Previous studies have all linked obesity to the FTO gene. This particular gene has been associated with increased obesity, increased likelihood of developing depression and malignant melanoma.
Obese people, in whom FTO is over expressed, also have higher levels of a hunger inducing hormone known as ghrelin. However, the researchers from the Massachusetts General Hospital (MGH) found that previous researchers were lacking when they focused on a particular group of people and the genes. All these studies were short-sighted when it came to the effects of the environment on people over a long period of time since these studies targetted people born in a particular year.
“We know that environment plays a huge role in the expression of genes, and the fact that our effect can be seen even among siblings born during different years implies that global environmental factors such as trends in food products and workplace activity, not just those found within families, may impact genetic traits,” explained the researchers.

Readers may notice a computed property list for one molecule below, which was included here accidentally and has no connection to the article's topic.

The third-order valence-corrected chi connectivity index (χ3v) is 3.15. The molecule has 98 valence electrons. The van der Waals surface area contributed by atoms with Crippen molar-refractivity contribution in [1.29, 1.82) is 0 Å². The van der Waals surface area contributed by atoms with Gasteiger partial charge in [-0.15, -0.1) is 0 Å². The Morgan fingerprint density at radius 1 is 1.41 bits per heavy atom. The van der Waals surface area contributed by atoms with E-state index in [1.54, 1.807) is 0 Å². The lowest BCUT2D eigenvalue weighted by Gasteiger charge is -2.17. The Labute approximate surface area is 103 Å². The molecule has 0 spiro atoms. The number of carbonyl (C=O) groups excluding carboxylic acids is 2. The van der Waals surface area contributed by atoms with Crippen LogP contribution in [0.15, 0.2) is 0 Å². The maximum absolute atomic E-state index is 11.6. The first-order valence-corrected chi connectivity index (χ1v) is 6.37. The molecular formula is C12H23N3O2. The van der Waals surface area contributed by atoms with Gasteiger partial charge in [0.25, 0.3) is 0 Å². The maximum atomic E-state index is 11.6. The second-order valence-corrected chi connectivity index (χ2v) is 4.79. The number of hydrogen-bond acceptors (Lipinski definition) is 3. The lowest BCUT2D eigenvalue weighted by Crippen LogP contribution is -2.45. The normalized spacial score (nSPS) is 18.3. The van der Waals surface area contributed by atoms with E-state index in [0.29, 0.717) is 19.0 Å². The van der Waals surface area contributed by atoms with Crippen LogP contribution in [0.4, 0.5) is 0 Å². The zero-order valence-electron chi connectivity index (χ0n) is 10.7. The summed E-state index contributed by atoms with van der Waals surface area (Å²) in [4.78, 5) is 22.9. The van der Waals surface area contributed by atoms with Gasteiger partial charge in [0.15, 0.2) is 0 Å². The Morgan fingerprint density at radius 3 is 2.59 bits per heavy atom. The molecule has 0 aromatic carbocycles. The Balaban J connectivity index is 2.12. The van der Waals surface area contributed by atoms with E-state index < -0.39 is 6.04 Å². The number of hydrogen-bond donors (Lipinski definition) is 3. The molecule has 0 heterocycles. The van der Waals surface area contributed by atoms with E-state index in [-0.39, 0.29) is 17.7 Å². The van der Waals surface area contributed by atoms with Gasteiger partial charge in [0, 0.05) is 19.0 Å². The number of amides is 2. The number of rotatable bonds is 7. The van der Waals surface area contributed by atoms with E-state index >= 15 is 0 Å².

So the researchers analyzed the data collected for the Framingham Offspring Study where the people born in the years 1971 till 2008 were participants, and had been assessed for their BMI at least 8 times during that duration. Looking at these assessments, the researchers were able to observe the trends between obesity and FTO expression. The researchers noted that there was a net increase in the gene over expression after the world war and was significantly absent before the year 1942. These were the years when technology was on the rise and processed foods gained popularity.
Regarding the results the researchers said, “These results – to our knowledge the first of their kind – suggest that this and perhaps other correlations between gene variants and physical traits may vary significantly depending on when individuals were born, even for those born into the same families.”
This study is an excellent example of just how much changes in our environment can produce a change in our genetic makeup, and the gene expression we see now may not always have been present but may be seen due to the changes in our environment. Similarly, the study may also provide an insight about how future risk factors may develop because of the environment we see now.